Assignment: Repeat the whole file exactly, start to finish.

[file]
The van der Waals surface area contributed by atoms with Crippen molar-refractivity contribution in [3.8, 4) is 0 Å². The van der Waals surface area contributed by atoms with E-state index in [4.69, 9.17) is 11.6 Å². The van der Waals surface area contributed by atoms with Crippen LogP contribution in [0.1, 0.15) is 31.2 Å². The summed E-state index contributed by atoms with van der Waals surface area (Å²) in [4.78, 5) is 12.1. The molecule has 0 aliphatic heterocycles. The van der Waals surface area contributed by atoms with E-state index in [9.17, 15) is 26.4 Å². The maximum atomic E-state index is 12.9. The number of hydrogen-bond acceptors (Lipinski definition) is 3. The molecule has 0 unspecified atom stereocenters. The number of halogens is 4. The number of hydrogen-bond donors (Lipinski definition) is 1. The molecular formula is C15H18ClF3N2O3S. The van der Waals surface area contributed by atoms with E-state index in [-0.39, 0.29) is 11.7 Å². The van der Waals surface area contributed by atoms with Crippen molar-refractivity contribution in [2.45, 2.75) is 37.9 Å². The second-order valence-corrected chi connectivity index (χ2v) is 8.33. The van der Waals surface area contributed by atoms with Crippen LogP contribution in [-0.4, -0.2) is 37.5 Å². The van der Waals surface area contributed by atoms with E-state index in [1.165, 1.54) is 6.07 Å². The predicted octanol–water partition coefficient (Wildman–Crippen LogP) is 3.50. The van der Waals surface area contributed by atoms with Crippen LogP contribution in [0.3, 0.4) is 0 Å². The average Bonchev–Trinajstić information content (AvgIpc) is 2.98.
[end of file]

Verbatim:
The van der Waals surface area contributed by atoms with Crippen molar-refractivity contribution in [3.8, 4) is 0 Å². The van der Waals surface area contributed by atoms with E-state index in [4.69, 9.17) is 11.6 Å². The van der Waals surface area contributed by atoms with Crippen LogP contribution in [0.1, 0.15) is 31.2 Å². The summed E-state index contributed by atoms with van der Waals surface area (Å²) in [4.78, 5) is 12.1. The molecule has 0 aliphatic heterocycles. The van der Waals surface area contributed by atoms with E-state index in [9.17, 15) is 26.4 Å². The maximum atomic E-state index is 12.9. The number of hydrogen-bond acceptors (Lipinski definition) is 3. The molecule has 0 unspecified atom stereocenters. The number of halogens is 4. The number of hydrogen-bond donors (Lipinski definition) is 1. The molecular formula is C15H18ClF3N2O3S. The van der Waals surface area contributed by atoms with E-state index in [-0.39, 0.29) is 11.7 Å². The van der Waals surface area contributed by atoms with Crippen molar-refractivity contribution in [2.45, 2.75) is 37.9 Å². The second-order valence-corrected chi connectivity index (χ2v) is 8.33. The van der Waals surface area contributed by atoms with Crippen LogP contribution in [-0.4, -0.2) is 37.5 Å². The van der Waals surface area contributed by atoms with E-state index in [1.165, 1.54) is 6.07 Å². The predicted octanol–water partition coefficient (Wildman–Crippen LogP) is 3.50. The van der Waals surface area contributed by atoms with Crippen LogP contribution in [0.3, 0.4) is 0 Å². The average Bonchev–Trinajstić information content (AvgIpc) is 2.98.